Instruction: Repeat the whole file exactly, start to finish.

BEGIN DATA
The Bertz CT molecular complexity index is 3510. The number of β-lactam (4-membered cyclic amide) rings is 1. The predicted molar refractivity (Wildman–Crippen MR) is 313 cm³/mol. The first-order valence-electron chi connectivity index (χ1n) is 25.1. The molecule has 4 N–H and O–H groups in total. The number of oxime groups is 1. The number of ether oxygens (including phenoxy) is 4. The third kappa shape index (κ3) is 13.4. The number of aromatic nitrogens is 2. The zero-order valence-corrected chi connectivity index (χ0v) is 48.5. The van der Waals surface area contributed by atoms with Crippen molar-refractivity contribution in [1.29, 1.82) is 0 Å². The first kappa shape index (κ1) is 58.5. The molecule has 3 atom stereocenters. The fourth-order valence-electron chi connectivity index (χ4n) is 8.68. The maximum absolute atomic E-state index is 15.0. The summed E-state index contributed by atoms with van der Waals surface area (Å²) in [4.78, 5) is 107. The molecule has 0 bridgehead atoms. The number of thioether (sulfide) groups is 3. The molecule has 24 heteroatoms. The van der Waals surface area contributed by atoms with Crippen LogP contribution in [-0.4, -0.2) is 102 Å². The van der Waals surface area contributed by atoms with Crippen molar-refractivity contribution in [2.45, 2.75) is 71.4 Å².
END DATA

The Bertz CT molecular complexity index is 3510. The number of β-lactam (4-membered cyclic amide) rings is 1. The predicted molar refractivity (Wildman–Crippen MR) is 313 cm³/mol. The first-order valence-electron chi connectivity index (χ1n) is 25.1. The molecule has 4 N–H and O–H groups in total. The number of oxime groups is 1. The number of ether oxygens (including phenoxy) is 4. The third kappa shape index (κ3) is 13.4. The number of aromatic nitrogens is 2. The zero-order valence-corrected chi connectivity index (χ0v) is 48.5. The van der Waals surface area contributed by atoms with Crippen molar-refractivity contribution in [1.29, 1.82) is 0 Å². The first kappa shape index (κ1) is 58.5. The molecule has 3 atom stereocenters. The fourth-order valence-electron chi connectivity index (χ4n) is 8.68. The maximum absolute atomic E-state index is 15.0. The summed E-state index contributed by atoms with van der Waals surface area (Å²) in [4.78, 5) is 107. The molecule has 0 bridgehead atoms. The number of thioether (sulfide) groups is 3. The molecule has 24 heteroatoms. The van der Waals surface area contributed by atoms with Crippen LogP contribution in [-0.4, -0.2) is 102 Å². The van der Waals surface area contributed by atoms with Crippen molar-refractivity contribution in [2.45, 2.75) is 71.4 Å².